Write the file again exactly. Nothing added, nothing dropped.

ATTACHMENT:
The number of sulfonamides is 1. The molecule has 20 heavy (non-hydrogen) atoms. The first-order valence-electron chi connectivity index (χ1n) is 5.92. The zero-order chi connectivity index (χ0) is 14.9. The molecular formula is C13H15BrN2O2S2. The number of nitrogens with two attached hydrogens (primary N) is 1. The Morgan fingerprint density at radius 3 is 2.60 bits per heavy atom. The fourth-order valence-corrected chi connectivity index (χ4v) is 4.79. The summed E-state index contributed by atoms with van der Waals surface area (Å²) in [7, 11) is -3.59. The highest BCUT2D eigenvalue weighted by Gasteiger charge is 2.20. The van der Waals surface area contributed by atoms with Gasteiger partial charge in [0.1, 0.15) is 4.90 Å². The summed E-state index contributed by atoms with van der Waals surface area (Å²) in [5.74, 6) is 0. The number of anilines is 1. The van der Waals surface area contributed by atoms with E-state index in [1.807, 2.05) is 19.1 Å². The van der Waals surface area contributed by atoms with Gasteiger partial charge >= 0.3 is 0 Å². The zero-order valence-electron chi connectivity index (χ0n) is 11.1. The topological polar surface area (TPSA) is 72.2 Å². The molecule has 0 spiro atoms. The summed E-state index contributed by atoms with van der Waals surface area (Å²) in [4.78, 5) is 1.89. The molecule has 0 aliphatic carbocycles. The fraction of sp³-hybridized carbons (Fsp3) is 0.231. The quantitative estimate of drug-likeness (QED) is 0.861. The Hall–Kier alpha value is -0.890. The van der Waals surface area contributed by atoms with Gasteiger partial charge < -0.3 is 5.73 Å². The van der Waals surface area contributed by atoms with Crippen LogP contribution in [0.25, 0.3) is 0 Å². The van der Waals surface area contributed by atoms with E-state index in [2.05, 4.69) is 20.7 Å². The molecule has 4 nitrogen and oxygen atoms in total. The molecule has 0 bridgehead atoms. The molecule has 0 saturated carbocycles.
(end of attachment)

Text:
The number of sulfonamides is 1. The molecule has 20 heavy (non-hydrogen) atoms. The first-order valence-electron chi connectivity index (χ1n) is 5.92. The zero-order chi connectivity index (χ0) is 14.9. The molecular formula is C13H15BrN2O2S2. The number of nitrogens with two attached hydrogens (primary N) is 1. The Morgan fingerprint density at radius 3 is 2.60 bits per heavy atom. The fourth-order valence-corrected chi connectivity index (χ4v) is 4.79. The summed E-state index contributed by atoms with van der Waals surface area (Å²) in [7, 11) is -3.59. The highest BCUT2D eigenvalue weighted by Gasteiger charge is 2.20. The van der Waals surface area contributed by atoms with Gasteiger partial charge in [0.1, 0.15) is 4.90 Å². The summed E-state index contributed by atoms with van der Waals surface area (Å²) in [5.74, 6) is 0. The number of anilines is 1. The van der Waals surface area contributed by atoms with E-state index in [1.807, 2.05) is 19.1 Å². The van der Waals surface area contributed by atoms with Gasteiger partial charge >= 0.3 is 0 Å². The zero-order valence-electron chi connectivity index (χ0n) is 11.1. The topological polar surface area (TPSA) is 72.2 Å². The molecule has 0 spiro atoms. The summed E-state index contributed by atoms with van der Waals surface area (Å²) in [4.78, 5) is 1.89. The molecule has 0 aliphatic carbocycles. The fraction of sp³-hybridized carbons (Fsp3) is 0.231. The quantitative estimate of drug-likeness (QED) is 0.861. The Hall–Kier alpha value is -0.890. The van der Waals surface area contributed by atoms with Gasteiger partial charge < -0.3 is 5.73 Å². The van der Waals surface area contributed by atoms with Crippen LogP contribution in [0.25, 0.3) is 0 Å². The van der Waals surface area contributed by atoms with E-state index in [2.05, 4.69) is 20.7 Å². The molecule has 4 nitrogen and oxygen atoms in total. The molecule has 0 bridgehead atoms. The molecule has 0 saturated carbocycles.